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An appreciation of the human form, in the studio as well as the operating room

Yale Medicine Magazine, 2003 - Winter


From his house in Old Lyme, Conn., Wayne O. Southwick, M.D., surveys a green tidal marsh, and beyond, the blue waters of Long Island Sound. The breadth of that vista, punctuated by four former fishermen’s cottages near the water and two lighthouses in the distance, reminds Southwick of the open spaces of his native Nebraska.

Southwick attributes his interest in art to the landscape of his childhood. In the town of Friend (pop. 1,100), boxcars and silos were the only embellishments, and “I thought of them as sculptures,” says Southwick, former chief of orthopaedic surgery at Yale. Now, as he looks out on Smith Neck marsh 32 miles east of New Haven, Southwick is surrounded by real sculptures—his own and those of his mentor, the Italian-born Bruno Lucchesi. Southwick also sees his own work when he walks down Cedar Street, where his bronze of a young man and woman playing basketball, An American Dream, stands near the Jane Ellen Hope Building. And this winter, a show by members of the Yale University community includes his bronze of a woman nursing a 2-year-old, Taking Nourishment. Southwick is among 19 artists exhibiting work at the Yale Physicians Building Art Place. The show, running from October through March, includes works ranging from pastels to shadow boxes, quilts and jewelry.

Southwick says that the qualities that led him to pursue orthopaedics also drew him to sculpture. And sculpture, in turn, has influenced the way he sees the human body as a physician. Interning at Boston City Hospital after earning his medical degree at the University of Nebraska in 1947, Southwick discovered that he enjoyed treating broken bones. “I love the anatomy of the human frame,” he says. In medicine, he often felt he had little to offer patients, especially before the advent of penicillin. He chose orthopaedics, doing a residency at Johns Hopkins, because “I like doing things.”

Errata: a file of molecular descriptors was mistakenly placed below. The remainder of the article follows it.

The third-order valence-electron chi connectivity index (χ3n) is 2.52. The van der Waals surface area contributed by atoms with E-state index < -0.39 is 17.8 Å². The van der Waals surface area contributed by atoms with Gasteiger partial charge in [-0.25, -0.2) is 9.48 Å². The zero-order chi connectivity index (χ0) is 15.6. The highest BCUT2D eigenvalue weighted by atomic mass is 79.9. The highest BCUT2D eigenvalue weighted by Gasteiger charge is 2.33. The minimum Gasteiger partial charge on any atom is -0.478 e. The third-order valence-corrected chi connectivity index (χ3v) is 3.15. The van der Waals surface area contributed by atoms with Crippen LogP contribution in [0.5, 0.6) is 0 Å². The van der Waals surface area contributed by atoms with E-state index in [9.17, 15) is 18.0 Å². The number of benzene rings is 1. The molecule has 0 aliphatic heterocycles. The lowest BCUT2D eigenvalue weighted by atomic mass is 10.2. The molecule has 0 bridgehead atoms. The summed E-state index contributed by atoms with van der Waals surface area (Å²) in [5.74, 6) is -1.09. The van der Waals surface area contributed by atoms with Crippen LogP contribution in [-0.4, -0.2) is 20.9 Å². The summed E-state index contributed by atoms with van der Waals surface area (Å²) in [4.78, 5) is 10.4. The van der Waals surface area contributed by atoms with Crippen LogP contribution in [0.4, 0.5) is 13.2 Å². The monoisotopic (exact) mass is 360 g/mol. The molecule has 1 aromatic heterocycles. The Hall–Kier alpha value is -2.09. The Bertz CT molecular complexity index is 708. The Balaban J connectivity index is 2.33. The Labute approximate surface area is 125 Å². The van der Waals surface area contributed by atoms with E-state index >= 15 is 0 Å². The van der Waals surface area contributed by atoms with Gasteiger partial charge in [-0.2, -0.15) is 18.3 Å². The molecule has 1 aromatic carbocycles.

Instead of going to the movies, he and his wife, Ann, wandered in museums and even went to Paris to see an exhibit of his favorite artist, Aristide Maillol, the 20th-century French sculptor of the female nude. But it wasn’t until the early 1980s that Southwick began lessons in sculpture at Lyme Academy, not far from his home. There he met Lucchesi and began weekly trips to New York City to study with him.

Sculpting sharpened Southwick’s powers of observation as a physician. Looking for scoliosis, “I could see the symmetry or asymmetry of the body more acutely after looking at models and various positions of the spine, but more than that—the other way round—I think knowing what’s underneath the skin helps you think about sculpture.”

Ironically, sculpting also requires suppressing anatomical knowledge. Southwick says sculptures work better if they exaggerate certain features, like the anterior superior iliac spine (the pelvic bones). The head should be smaller than in real life, the neck longer. These alterations “orient your view of things.”

Southwick has retired from surgery (while his son, Steven M. Southwick, M.D., professor of psychiatry, carries on the family name at Yale). The senior Southwick and Lucchesi recently collaborated on a sculpture for the new Connecticut Hospice building in Branford, Conn. Southwick felt honored to work with Lucchesi. “In my mind, he’s the greatest living representational sculptor.” Lucchesi himself has three sculptures on the Yale medical campus, including a bronze of a mother and child in the atrium of Yale-New Haven Hospital.

Lucchesi appreciates that Southwick is using his talents to create realistic sculpture at a time when “everyone is doing a block with a hole in it.” He describes Southwick’s discovery of the art form as a revelation: “A neophyte finds a new religion: he finds sculpture—and he transmits that enthusiasm to other people.”

As for the work itself, what does Lucchesi think? “He trained me,” Southwick says with a laugh. “He thinks I’m better than I was before.”

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